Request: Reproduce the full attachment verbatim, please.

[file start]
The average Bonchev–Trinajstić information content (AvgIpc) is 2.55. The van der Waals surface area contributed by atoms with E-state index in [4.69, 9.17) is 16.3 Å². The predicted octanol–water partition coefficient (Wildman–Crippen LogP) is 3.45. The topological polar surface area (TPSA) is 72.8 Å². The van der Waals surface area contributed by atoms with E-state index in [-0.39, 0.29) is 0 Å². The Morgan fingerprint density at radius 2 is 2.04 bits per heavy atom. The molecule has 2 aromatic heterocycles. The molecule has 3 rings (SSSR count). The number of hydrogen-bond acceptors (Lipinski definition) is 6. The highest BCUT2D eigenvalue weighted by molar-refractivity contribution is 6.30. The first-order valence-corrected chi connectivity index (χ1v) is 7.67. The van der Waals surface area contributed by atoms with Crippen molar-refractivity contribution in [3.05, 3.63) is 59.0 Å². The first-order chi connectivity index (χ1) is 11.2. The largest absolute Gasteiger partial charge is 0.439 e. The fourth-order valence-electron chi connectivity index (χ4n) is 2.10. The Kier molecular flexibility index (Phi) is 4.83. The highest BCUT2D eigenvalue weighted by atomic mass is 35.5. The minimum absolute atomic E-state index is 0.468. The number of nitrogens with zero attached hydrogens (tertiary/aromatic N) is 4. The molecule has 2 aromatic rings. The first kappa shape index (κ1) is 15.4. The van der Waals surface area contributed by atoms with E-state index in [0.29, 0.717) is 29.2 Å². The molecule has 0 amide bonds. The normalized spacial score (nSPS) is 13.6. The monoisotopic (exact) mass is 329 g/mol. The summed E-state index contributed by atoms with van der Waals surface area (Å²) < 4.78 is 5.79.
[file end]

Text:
The average Bonchev–Trinajstić information content (AvgIpc) is 2.55. The van der Waals surface area contributed by atoms with E-state index in [4.69, 9.17) is 16.3 Å². The predicted octanol–water partition coefficient (Wildman–Crippen LogP) is 3.45. The topological polar surface area (TPSA) is 72.8 Å². The van der Waals surface area contributed by atoms with E-state index in [-0.39, 0.29) is 0 Å². The Morgan fingerprint density at radius 2 is 2.04 bits per heavy atom. The molecule has 2 aromatic heterocycles. The molecule has 3 rings (SSSR count). The number of hydrogen-bond acceptors (Lipinski definition) is 6. The highest BCUT2D eigenvalue weighted by molar-refractivity contribution is 6.30. The first-order valence-corrected chi connectivity index (χ1v) is 7.67. The van der Waals surface area contributed by atoms with Crippen molar-refractivity contribution in [3.05, 3.63) is 59.0 Å². The first-order chi connectivity index (χ1) is 11.2. The largest absolute Gasteiger partial charge is 0.439 e. The fourth-order valence-electron chi connectivity index (χ4n) is 2.10. The Kier molecular flexibility index (Phi) is 4.83. The highest BCUT2D eigenvalue weighted by atomic mass is 35.5. The minimum absolute atomic E-state index is 0.468. The number of nitrogens with zero attached hydrogens (tertiary/aromatic N) is 4. The molecule has 2 aromatic rings. The first kappa shape index (κ1) is 15.4. The van der Waals surface area contributed by atoms with E-state index in [0.29, 0.717) is 29.2 Å². The molecule has 0 amide bonds. The normalized spacial score (nSPS) is 13.6. The monoisotopic (exact) mass is 329 g/mol. The summed E-state index contributed by atoms with van der Waals surface area (Å²) < 4.78 is 5.79.